Repulsive forces can be brought into play with the purpose of overcoming the innate attraction between particles and so stabilizing dispersions. Two methods of stabilization are in use: one is electrostatic, based on the repulsion of like charges; the other is steric, based on the repulsion of adsorbed polymers. A mathematical analysis of electrostatic repulsion reveals that it becomes less effective the smaller the particle size and is not significant below a diameter of a few tenths of a micron. Fortunately, the opposite is true of steric repulsion, which at particle diameters greater than a few tenths of a micron would require polymers of too great a length and solubility to be readily found. Both electrostatic and steric stabilities operate in nonpolar media. Combining the two modes into one electrosteric system is possible and allows a wide distribution of particle sizes to be kept in stable dispersion.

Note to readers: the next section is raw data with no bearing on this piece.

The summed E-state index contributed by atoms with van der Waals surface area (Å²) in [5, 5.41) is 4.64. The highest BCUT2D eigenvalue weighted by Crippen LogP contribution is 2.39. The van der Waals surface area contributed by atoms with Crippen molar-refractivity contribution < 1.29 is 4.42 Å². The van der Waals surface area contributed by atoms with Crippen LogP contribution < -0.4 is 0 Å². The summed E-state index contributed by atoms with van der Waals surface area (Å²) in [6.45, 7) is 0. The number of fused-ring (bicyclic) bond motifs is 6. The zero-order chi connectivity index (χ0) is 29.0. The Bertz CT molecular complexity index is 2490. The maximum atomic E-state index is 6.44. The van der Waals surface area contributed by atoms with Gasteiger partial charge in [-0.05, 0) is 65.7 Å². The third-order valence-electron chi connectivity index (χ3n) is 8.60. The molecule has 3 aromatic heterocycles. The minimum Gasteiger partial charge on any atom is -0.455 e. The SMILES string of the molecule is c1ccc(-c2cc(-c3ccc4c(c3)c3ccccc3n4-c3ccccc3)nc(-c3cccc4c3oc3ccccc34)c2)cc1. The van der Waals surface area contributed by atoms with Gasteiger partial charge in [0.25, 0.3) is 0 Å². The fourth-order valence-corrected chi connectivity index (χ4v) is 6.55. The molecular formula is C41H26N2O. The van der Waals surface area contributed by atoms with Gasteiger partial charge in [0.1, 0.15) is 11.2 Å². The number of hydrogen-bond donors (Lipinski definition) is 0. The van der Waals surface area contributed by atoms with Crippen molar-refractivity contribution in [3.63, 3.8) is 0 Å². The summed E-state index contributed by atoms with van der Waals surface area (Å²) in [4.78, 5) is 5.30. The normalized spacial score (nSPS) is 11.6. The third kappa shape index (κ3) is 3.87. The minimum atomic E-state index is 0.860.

Keywords: critical flocculation temperature, Debye-Hückel approximation,
Derjaguin approximation, electrostatic repulsion, electrosteric repulsion,
lyophobic colloid, protective colloid
| text book | other
resources | home